Facebook hasn’t had the best luck with PR over the past year.
From the Cambridge Analytica Scandal, data privacy breaches, and lawsuits about its deceptive ad practices, the social media platform has consistently been in the spotlight recently, but for all the wrong reasons.
In response to the growing criticism (and the tech sector in general), Facebook CEO Mark Zuckerburg posted an op-ed calling for governments and other external bodies to impose clearer and more proactive regulations for tech companies to abide by.
The 4 Biggest Takeaways from Mark Zuckerberg’s Op-Ed
Specifically, it called for governments and third-parties to enforce stricter regulations in four key areas:
1. Harmful Content
He called for standardization of identifying and banning harmful content across all platforms, which would require lawmakers to step in and “decide what counts as terrorist propaganda, hate speech, and more.”
Zuckerburg suggests that rather than all sharing services having their own policies, an independent third-party body should step in and “set baselines for what’s prohibited and require companies to build systems for keeping harmful content to a bare minimum.”
In other words, the government needs to step in.
Due to the Cambridge Analytica scandal, Zuckerberg feels that in addition to Facebook updating its policies, laws need to be strengthened around political advertising.
He states that Facebook’s systems “would be more effective if regulation created common standards for verifying political actors” and that “legislation should be updated to reflect the reality of the threats and sets standards for the whole industry.”
2. Privacy and Data Protection
Here, Zuckerburg called out one of Facebook’s top areas of criticism, stating that “effective privacy and data protection needs a globally harmonized framework” and that the laws need to “establish a way to hold companies such as Facebook accountable by imposing sanctions when we make mistakes.”
He stresses the importance of these changes on a global level, rather than different laws by state or country, to “ensure that the Internet does not get fractured, entrepreneurs can build products that serve everyone, and everyone gets the same protections.”
4. Data Portability
This point refers to the ability for users to share their data on one app with another.
While Zuckerburg thinks that this should be guaranteed because it’s convenient for both users and devs, he calls for “clear rules about who’s responsible for protecting information when it moves between services.”
Essentially, Zuckerburg is suggesting that the laws need to catch up to how people are using these platforms in the current landscape; that we need more powerful regulations to establish a “baseline” for all tech companies to abide by to ensure the internet (Facebook or otherwise) is a safe place for people to visit.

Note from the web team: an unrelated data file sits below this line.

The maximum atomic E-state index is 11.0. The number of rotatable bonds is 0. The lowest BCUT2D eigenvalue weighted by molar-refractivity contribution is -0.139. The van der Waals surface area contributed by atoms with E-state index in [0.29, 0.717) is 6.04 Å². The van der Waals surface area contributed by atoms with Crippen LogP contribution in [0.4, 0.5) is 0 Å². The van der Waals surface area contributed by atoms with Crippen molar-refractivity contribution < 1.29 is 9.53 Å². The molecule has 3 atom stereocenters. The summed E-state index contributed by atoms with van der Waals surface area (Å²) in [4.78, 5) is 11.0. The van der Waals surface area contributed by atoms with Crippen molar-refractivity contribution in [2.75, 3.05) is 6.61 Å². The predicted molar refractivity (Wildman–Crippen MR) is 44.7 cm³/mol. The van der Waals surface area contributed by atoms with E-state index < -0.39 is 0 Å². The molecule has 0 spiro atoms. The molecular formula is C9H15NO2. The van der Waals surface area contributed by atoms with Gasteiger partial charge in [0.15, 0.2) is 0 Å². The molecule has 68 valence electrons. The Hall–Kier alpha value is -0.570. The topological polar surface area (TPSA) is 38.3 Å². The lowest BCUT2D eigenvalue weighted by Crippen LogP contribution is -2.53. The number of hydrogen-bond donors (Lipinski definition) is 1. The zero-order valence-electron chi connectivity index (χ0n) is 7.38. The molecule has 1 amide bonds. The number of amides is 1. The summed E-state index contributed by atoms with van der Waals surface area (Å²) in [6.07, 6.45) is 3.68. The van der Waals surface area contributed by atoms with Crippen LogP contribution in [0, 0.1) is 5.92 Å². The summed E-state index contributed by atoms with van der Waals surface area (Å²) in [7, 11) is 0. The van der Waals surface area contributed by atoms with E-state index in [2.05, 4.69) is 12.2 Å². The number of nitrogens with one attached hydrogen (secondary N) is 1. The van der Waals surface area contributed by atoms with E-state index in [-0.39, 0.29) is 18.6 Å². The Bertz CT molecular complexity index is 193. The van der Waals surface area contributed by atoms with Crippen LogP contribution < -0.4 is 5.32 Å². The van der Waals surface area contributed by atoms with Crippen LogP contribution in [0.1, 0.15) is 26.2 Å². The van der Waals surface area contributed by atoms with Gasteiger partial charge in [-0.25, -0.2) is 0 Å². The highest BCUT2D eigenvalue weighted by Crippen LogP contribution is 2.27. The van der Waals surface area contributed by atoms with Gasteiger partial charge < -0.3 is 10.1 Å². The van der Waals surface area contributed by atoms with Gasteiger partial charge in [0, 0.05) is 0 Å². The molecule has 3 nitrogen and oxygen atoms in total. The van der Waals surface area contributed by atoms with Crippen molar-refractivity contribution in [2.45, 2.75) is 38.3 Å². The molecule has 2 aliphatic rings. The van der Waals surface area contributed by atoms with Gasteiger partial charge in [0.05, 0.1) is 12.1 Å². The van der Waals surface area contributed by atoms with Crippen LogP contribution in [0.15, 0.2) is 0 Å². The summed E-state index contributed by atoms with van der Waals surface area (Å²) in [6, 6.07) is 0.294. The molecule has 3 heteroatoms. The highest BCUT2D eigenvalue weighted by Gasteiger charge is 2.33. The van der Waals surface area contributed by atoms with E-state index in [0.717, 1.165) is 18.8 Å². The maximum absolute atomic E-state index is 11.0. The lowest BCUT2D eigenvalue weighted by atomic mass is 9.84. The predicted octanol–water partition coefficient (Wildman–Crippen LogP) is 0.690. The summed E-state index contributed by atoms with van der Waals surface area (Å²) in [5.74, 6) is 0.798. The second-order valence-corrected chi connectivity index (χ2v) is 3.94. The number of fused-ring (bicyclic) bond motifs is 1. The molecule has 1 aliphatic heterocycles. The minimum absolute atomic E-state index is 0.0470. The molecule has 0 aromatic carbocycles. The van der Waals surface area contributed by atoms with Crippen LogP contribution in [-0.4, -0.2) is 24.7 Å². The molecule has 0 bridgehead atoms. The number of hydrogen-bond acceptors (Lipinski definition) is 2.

But Are People Buying It?
The public response to Zuckerberg’s letter hasn’t been overwhelmingly supportive.
Many have criticized the op-ed, saying it’s a self-serving PR stunt to take the blame away from Facebook and use legal ambiguity as a scapegoat for Facebook’s long list of controversies.
Not only that, but critics also feel that the call for regulations is less about Facebook’s reputation, but actually an effort to eliminate competition.
Moreover, criticism of the op-ed also stems from Zuckerburg’s proposal for government-imposed regulations on what is considered “harmful content.”
Many feel, however, that while independent companies can police content, doing so at a government level is a violation of free speech.
Others have argued that while Zuckerburg’s motivations to push for stricter regulations may have been to save face, his point is still valid.
In order to truly ensure safety in the modern world, there needs to be standardized guidelines put into place on what tech companies can and can’t do, and clear consequences if they’re broken.
The Future of Tech Regulations
Regardless of your opinion on the piece, it’s brought to light an interesting conversation on government versus tech company accountability in ensuring public safety on platforms.
Is the platform responsible for ensuring that certain content gets published or is the government? Who determines what is indeed “harmful content?”
As marketers, these are questions we need to pay attention to and ask our selves as well.
We need to finger our finger on the pulse of platform and government regulations. Furthermore, regardless of who ends of policing what we say, we need to consider the possible audience implications of the content we post and the messages we send.
Our work doesn’t exist in a vacuum.
As Facebook is learning, what we do and say can enable and encourage the actions of others and everyone must keep this in mind before hitting publish.
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